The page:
UK Business “Hung out to Dry” on Brexit

20.02.2019 -

As the Mar. 29 date for the UK to quit the EU approaches, the British Chambers of Commerce (BCC) said companies have been “hung out to dry” over the consequences of a no deal Brexit.

This lack of clarity has been a barrier to growth and investment and has resulted in unnecessary costs as well as loss of business, the chamber said in publishing a list of 20 questions that it said still need to be answered.

Questions range from which trade agreements will be in place with other countries to whether and how firms can move skilled staff between the UK and EU and which regulations they will need to follow. Many of the unanswered questions “reflect fundamental aspects of how companies operate,” BCC said, noting that the terms of trade agreements can affect pricing decisions, margins, even choice of business location and the geography of supply chains.

The grouping that represents 75,000 firms from industry across the UK, employing nearly six million people, said the government has failed to give business owners the tools and information needed to deal with Brexit.

Financial advisors to businesses and auditors also have issued warnings to their clients to be prepared for the worst-case scenario. At the end of January, KPMG said many of its clients are “praying for an Article 50 extension period,” giving them more time to prepare for leaving the EU. National and international pharmaceutical industry associations in particular have warned repeatedly of the threat Brexit posts to UK drug supplies, with or without a deal.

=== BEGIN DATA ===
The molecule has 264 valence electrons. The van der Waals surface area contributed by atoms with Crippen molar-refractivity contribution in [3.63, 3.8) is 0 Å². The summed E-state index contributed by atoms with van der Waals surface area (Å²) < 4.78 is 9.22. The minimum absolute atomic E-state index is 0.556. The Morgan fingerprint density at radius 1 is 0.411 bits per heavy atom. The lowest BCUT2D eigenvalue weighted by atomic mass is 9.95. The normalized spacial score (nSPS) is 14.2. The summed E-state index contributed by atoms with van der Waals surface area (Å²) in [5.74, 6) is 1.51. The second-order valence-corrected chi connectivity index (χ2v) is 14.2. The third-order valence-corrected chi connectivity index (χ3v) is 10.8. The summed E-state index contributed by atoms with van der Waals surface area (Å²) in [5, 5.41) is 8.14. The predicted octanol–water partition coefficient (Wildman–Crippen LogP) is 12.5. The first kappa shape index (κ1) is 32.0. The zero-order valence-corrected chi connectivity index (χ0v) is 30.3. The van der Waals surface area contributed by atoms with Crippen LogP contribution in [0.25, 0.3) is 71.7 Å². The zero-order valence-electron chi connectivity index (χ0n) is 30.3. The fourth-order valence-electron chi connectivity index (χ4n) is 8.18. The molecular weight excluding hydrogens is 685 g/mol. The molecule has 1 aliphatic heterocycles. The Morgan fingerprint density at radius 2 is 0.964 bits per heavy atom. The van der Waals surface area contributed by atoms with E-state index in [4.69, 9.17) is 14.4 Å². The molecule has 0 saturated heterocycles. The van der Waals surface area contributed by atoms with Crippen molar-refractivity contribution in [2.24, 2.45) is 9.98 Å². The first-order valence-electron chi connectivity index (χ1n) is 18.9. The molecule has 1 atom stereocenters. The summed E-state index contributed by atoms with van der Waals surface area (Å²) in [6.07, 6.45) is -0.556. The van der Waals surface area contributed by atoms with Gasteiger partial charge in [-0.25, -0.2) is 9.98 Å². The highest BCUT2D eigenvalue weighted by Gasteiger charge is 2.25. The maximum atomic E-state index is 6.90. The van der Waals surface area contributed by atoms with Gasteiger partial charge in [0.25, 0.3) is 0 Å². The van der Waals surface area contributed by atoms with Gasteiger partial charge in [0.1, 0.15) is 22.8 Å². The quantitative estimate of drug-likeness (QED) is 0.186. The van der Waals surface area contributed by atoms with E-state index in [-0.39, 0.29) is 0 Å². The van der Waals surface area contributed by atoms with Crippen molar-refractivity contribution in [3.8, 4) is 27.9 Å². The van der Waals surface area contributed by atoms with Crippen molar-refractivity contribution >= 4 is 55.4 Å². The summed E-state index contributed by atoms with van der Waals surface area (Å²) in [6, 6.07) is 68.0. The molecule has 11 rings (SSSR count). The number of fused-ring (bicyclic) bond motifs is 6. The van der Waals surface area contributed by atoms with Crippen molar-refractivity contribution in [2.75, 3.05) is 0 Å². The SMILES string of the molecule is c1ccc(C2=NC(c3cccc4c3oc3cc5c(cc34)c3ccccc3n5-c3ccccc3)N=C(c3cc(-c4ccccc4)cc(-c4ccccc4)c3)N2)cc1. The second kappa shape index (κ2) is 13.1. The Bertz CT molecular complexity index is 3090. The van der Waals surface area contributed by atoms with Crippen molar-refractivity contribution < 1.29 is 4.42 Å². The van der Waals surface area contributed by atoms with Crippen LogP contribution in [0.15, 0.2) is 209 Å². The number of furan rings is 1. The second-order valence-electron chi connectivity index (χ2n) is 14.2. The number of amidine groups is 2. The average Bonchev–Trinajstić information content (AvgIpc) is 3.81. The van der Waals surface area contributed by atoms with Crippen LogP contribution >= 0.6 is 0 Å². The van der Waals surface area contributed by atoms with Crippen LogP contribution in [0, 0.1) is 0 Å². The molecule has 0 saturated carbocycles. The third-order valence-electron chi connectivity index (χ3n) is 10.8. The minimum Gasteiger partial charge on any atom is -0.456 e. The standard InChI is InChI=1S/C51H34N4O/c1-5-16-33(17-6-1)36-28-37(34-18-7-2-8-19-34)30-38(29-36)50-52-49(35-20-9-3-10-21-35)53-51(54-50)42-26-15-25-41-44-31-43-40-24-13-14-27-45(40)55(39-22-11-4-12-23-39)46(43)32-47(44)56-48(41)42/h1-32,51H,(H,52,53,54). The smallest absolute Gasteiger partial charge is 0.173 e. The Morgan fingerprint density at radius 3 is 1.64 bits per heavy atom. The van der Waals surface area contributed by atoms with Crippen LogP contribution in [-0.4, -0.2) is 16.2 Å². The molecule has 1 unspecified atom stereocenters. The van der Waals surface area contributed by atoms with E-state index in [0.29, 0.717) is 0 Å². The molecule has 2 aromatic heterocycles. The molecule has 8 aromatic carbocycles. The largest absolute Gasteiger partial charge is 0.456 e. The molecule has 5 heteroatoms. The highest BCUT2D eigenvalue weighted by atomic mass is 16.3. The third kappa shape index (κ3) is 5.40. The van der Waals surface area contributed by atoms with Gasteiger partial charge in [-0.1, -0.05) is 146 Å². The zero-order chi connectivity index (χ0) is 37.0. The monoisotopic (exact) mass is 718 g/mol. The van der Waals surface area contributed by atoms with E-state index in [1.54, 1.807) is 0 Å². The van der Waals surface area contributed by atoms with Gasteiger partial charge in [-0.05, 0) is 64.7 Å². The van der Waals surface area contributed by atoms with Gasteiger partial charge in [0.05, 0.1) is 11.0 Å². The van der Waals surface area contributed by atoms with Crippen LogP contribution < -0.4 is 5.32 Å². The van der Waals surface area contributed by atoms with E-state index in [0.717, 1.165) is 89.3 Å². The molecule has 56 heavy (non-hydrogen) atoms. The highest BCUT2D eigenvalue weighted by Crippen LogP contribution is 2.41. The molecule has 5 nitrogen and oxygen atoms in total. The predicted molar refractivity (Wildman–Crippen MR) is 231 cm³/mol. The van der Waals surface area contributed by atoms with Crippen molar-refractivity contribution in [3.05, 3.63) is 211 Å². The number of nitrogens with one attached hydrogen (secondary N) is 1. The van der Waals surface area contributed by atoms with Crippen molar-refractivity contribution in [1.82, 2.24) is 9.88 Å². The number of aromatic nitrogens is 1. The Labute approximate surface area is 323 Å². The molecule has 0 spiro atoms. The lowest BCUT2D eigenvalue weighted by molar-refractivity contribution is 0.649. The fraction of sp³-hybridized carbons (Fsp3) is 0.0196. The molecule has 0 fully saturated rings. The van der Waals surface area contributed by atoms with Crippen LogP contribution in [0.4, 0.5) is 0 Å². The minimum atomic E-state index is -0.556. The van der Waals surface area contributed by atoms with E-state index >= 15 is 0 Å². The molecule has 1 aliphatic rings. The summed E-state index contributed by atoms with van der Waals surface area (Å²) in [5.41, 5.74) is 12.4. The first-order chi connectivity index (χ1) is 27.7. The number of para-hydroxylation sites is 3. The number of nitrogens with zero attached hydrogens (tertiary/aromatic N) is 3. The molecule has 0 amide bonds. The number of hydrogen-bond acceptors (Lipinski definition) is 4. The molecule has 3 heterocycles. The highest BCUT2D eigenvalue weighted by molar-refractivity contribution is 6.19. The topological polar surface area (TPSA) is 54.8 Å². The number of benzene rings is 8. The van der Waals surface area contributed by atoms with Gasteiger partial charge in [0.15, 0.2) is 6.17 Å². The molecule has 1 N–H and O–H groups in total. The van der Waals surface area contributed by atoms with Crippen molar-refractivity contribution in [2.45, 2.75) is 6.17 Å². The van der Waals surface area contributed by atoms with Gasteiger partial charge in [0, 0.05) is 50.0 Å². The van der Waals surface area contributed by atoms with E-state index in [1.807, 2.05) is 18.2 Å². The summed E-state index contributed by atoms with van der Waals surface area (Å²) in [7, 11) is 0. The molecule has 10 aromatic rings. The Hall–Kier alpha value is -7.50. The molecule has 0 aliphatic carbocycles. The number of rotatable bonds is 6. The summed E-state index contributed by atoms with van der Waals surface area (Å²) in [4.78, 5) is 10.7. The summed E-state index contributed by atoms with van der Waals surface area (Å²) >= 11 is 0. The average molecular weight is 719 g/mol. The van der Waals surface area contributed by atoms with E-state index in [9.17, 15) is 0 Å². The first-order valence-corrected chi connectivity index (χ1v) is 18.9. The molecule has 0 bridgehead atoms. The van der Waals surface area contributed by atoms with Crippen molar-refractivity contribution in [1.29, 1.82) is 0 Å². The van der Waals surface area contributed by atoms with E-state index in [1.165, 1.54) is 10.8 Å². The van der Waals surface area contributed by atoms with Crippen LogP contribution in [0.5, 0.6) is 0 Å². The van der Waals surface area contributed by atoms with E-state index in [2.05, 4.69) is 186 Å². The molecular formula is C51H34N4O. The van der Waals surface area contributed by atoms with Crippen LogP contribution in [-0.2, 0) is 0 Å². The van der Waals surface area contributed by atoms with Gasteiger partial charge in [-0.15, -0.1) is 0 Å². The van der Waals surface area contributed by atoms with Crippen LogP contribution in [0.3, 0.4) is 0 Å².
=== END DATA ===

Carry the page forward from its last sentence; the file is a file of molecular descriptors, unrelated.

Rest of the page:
A British newspaper columnist noted recently that, in the rush to rewrite legislation ahead of Brexit, documents called Statutory Instrument (SIs) are being placed House of Commons library; if no complaints are received within 40 days, the regulations are deemed to have been approved. One of the SIs is said to give powers to the UK Health Secretary to place a drug on a Serious Shortage Protocol if there are supply problems. This would give pharmacists the legal power to change the strength, quantity or make of any drug in short supply or to dispense a totally different drug regarded as a reasonable replacement.

Health Secretary Matt Hancock has reportedly “boasted” about being the largest purchaser of new refrigerators, to store insulin and vaccines, while diabetics are concerned about secure supplies of insulin, which is not made in the UK. The Royal College of Radiologists has highlighted the risk to supplies of medical radioisotopes for diagnostic scans and cancer treatments. Asthese isotopes lose half their activity every 66 hours, they cannot be stockpiled in the case of a no deal Brexit.